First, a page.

I’ve been meeting with many business leaders over the last few weeks and continue to be amazed by the incredible resilience and adaptability they’ve been showing. The long-burn time of the pandemic is consuming a lot of intellectual and emotional energy as they’ve had to respond to rapidly and constantly changing priorities. It seems to me that one of the hardest juggling acts for leaders right now is getting the right balance between being tough or being caring.
Let’s take working from home as a case-in-point. When the pandemic hit last year, it didn't take any of us long to work out that the priority was care for people. That we all needed to be wrapped in a loving embrace by our leaders and told “It’s okay, we’ll get through this, do what you need to be safe and okay”. Given the hyper-fuelled growth and productivity focus of the preceding few years it felt strange but necessary.
Now working from home is well and truly established. For some businesses though it’s become a problem. People don't want to come back to the workplace and for good reasons; lingering fear of COVID, loss of the free time they gained from not having to commute, the inherent cost of transport, parking and buying lunch. It’s even possible that for those that do go into the workplace they’ll be 'Zooming' their colleagues who are still at home, wondering “Why did I even bother to come in?”.
On the other hand, leaders are rightly concerned about the negative effects of too much working from home on team cohesion, loss of identification with the organisation and stunted communication. I also know many leaders who are genuinely concerned that some of their team members mental health is suffering, and that their continued relative isolation at home is contributing to it.
So, what do you do as a leader if you’re faced with this problem? Be tough and mandate a return to work, knowing that some of your team won’t like you for it? Or maintain the status quo and focus on meeting people’s needs and wants right now?
The good news
The good news is that we don't have to be limited to an either/or approach. It doesn't have to be either a tough or caring approach. It can be both. In fact, my research on remarkable leadership suggests that this is one of those paradoxes that can be resolved by embracing ‘the genius of and’, where blending strength (focus on action and results) and warmth (focus on people and relationships) produces something above and beyond the ordinary typical leadership response.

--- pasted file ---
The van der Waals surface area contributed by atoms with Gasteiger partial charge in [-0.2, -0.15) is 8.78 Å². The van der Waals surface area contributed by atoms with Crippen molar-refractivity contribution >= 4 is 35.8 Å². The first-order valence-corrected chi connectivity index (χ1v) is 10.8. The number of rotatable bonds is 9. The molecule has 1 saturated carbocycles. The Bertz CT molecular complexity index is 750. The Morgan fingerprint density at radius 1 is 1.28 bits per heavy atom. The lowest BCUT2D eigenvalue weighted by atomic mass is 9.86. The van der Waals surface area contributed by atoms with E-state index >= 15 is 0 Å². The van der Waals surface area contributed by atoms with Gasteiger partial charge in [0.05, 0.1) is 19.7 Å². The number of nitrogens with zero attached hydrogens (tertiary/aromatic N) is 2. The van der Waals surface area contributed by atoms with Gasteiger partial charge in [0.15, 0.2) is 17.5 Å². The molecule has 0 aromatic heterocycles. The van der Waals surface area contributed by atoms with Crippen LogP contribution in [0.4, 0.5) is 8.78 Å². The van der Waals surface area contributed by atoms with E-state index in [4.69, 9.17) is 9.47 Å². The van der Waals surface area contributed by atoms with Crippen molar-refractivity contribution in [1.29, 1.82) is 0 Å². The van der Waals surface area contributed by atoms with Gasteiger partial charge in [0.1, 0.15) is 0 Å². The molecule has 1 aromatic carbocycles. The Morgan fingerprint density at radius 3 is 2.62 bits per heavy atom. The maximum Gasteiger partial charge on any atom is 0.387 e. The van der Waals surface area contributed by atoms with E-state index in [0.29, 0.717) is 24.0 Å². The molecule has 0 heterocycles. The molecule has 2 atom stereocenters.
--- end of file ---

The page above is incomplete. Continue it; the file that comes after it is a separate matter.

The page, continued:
For example, recent research from Beyond Blue showed that returning to the workplace is a critical coping mechanism against rising levels of depression that the pandemic has bought on for many individuals, even when the individual may feel reluctant to return to the workplace. In which case, being tough and requesting that team members to come back to the workplace if they are able would be an act of care - provided this is part of the leader’s genuine motivation.
Another way of dealing with the problem in a way that shows strength and warmth would be to articulate the problem to the team and then ask them to solve it – give the work back to the people who need to own it.
As an example, one leader I spoke too assembled her team in an online call and laid out the problem. She told them that she wanted to improve team cohesion and connection by having them spend more time together in the office. She also told them she also wanted to help them maintain many of the benefits of working from home. She provided a baseline expectation that WFH would be no more than 3 days per week and then asked them to brainstorm ideas for how that could be achieved. The team ended up landing on a model they are currently experimenting with, in which the minimum two days spent working at the office must be on a Tuesday, Wednesday or Thursday thereby maximizing face to face contact. In this way the leader was tough enough to address the problem but caring enough to involve team members in developing solutions that work for them.
These are just a couple of examples. There are possibly many ways in which this thorny issue could be resolved by combining strength with warmth in the genius of and.